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Strange admission requirements

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    I'm not sure about universities in other countries, but where I live in Europe, you don't need any A levels or GCSE or whatever, you just need to have passed high school, even if that was with a bare pass 50%. Even for a Masters in Medicine you just need a Bachelor of Science. After Masters, you specialize as a doctor.

    I see English students strive for their 'A-levels' just to get into a university and it surprises me. I graduated as a Bachelor and I never needed any 'A-levels', good grades, admission tests or anything of that kind.

    Could someone provide some background information please?
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    (Original post by 571122)
    I'm not sure about universities in other countries, but where I live in Europe, you don't need any A levels or GCSE or whatever, you just need to have passed high school, even if that was with a bare pass 50%. Even for a Masters in Medicine you just need a Bachelor of Science. After Masters, you specialize as a doctor.

    I see English students strive for their 'A-levels' just to get into a university and it surprises me. I graduated as a Bachelor and I never needed any 'A-levels', good grades, admission tests or anything of that kind.

    Could someone provide some background information please?
    See http://www.keepeek.com/Digital-Asset...016-en#page168

    Over 70% of UK students complete their undergraduate degree within the expected length of the course (the light blue on the chart) - this is a LOT higher that the rates in most other countries (the closest is Denmark with 50%). In less selective university systems the failure rates and drop out rates are much higher and the likelihood of students taking an extra year (or 2/3) to complete their course are also much higher.

    There's a disadvantage to the UK system - it does require students to specialise early and to have a good idea what they want to study...and with growing participation rates there is growing pressure to attend university at 18 even if students aren't sure or ready. For students that are ready and are sure of their choices then the UK system saves time.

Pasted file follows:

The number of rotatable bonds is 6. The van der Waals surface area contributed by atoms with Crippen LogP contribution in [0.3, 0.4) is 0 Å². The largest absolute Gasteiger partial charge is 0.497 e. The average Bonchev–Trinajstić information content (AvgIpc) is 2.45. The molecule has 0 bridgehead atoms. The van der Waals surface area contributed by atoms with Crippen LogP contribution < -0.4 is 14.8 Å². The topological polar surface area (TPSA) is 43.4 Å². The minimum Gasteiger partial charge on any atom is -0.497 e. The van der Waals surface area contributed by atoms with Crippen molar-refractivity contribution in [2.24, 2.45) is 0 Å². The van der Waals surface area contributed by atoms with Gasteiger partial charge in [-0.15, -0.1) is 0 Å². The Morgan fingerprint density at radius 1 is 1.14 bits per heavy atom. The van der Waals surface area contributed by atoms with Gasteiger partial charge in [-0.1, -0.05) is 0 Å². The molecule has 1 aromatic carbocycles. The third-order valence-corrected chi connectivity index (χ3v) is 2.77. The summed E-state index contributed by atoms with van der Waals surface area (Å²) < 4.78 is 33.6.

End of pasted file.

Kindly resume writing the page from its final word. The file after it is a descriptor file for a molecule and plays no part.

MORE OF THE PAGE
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    (Original post by PQ)
    See http://www.keepeek.com/Digital-Asset...016-en#page168

    Over 70% of UK students complete their undergraduate degree within the expected length of the course (the light blue on the chart) - this is a LOT higher that the rates in most other countries (the closest is Denmark with 50%). In less selective university systems the failure rates and drop out rates are much higher and the likelihood of students taking an extra year (or 2/3) to complete their course are also much higher.

    There's a disadvantage to the UK system - it does require students to specialise early and to have a good idea what they want to study...and with growing participation rates there is growing pressure to attend university at 18 even if students aren't sure or ready. For students that are ready and are sure of their choices then the UK system saves time.
    Thank you for providing research data.

    As for myself, I started university at age 26 and it took me 6 years to get my 3-year Bachelor (first year was a complete failure, second year 60% failure, third year finally managed to pull it off). It's also known that in my country, only 8% of students graduate from university and in freshman year, an average of 70% drops out for it being too difficult.

    It does seem like a good system to get students passing. Another problem in this country is that students can have bare passes on their degree and they end up graduating knowing or remembering almost nothing what they studied.